Written on June 7, 2010 at 8:01 am , by Justin W. Hancock
I have a bit of an odd relationship with lavender (Lavandula). On one hand I love it: The plant looks good, smells great, and has attractive foliage that fits in well with just about everything I’ve ever tried to plant around it. Plus you can cook with it; try strawberry-lavender ice cream for a tasty summer treat or lemon-lavender cookies any time of hte year. Yum!
But sometimes lavender annoys me. Why? because it gives so many of you (my readers) trouble. The other BHG garden editors and I get a ton of reader questions through Garden Doctor about this beautiful plant.
The most common mistake most people seem to have when growing lavender is that they grow it too wet. This herb wants full sun and likes to stay on the dry side, especially in winter. I’ve actually had great luck with it on the edge of the rain shadow created by the eaves of my house.
Lavender is also a perfect choice for containers; they give you the advantage of being able to move it around, so if you’re having a party on your deck you can place pots of lavender where your guests can easily brush by to release that wonderful, relaxing fragrance.
Written on December 2, 2009 at 8:02 am , by Justin W. Hancock
If you’re feeling like me and you long for fresh herbs but the weather’s gone cold, don’t despair — try growing herbs indoors. It’s actually pretty easy, as long as you have a bright spot (such as an unobstructed west- or south-facing window) to grow them in.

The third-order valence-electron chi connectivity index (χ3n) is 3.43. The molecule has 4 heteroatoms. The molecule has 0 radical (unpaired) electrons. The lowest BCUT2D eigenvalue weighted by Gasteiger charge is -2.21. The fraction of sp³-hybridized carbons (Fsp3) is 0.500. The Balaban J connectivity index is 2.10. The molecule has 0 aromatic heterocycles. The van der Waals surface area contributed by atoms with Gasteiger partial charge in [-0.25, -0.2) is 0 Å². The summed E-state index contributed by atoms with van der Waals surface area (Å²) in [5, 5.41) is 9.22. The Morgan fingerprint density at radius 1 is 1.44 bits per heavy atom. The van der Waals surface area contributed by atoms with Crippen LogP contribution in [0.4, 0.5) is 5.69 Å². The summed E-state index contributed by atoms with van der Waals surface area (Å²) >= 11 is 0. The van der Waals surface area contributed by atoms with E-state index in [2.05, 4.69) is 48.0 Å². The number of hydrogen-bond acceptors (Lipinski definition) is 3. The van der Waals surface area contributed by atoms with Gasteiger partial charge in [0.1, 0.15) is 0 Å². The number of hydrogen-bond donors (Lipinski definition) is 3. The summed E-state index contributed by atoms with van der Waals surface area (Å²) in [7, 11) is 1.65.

The key is realizing that most herbs don’t love growing inside — so you really need to consider them short-term plants (especially annual varieties such as basil). You may get a month, maybe two, from most of your plants before they fade away. Don’t feel bad about losing them by spring — herbs are not meant to be long-lived houseplants. And as long as you use them in cooking or baking, or even just to rub the leaves a few times and enjoy that fresh scent as a way of getting over cabin fever, you’ll probably find they’re worth the investment.
Here are some tips if you’d like to try growing herbs in your home this winter.
> They need bright light. If you don’t have a large sunny window, get an inexpensive shop light from your local hardware store and hang it about 8 inches above your plants. They’ll do just as well — if not better — in artificial light.
> Don’t love them too much. Most herbs prefer well-drained soil and would rather be a bit too dry than a bit too wet. Be sure to let the top inch or so of the potting mix dry out before you water them again.
> Give them drainage. It’s important that the roots don’t stand in water, so grow your herbs in a container that has drainage holes so excess moisture can escape.
> Protect them from drafts. Blasts of cold or hot air (from doors, windows, or heating vents) can quickly sap the life from your plants.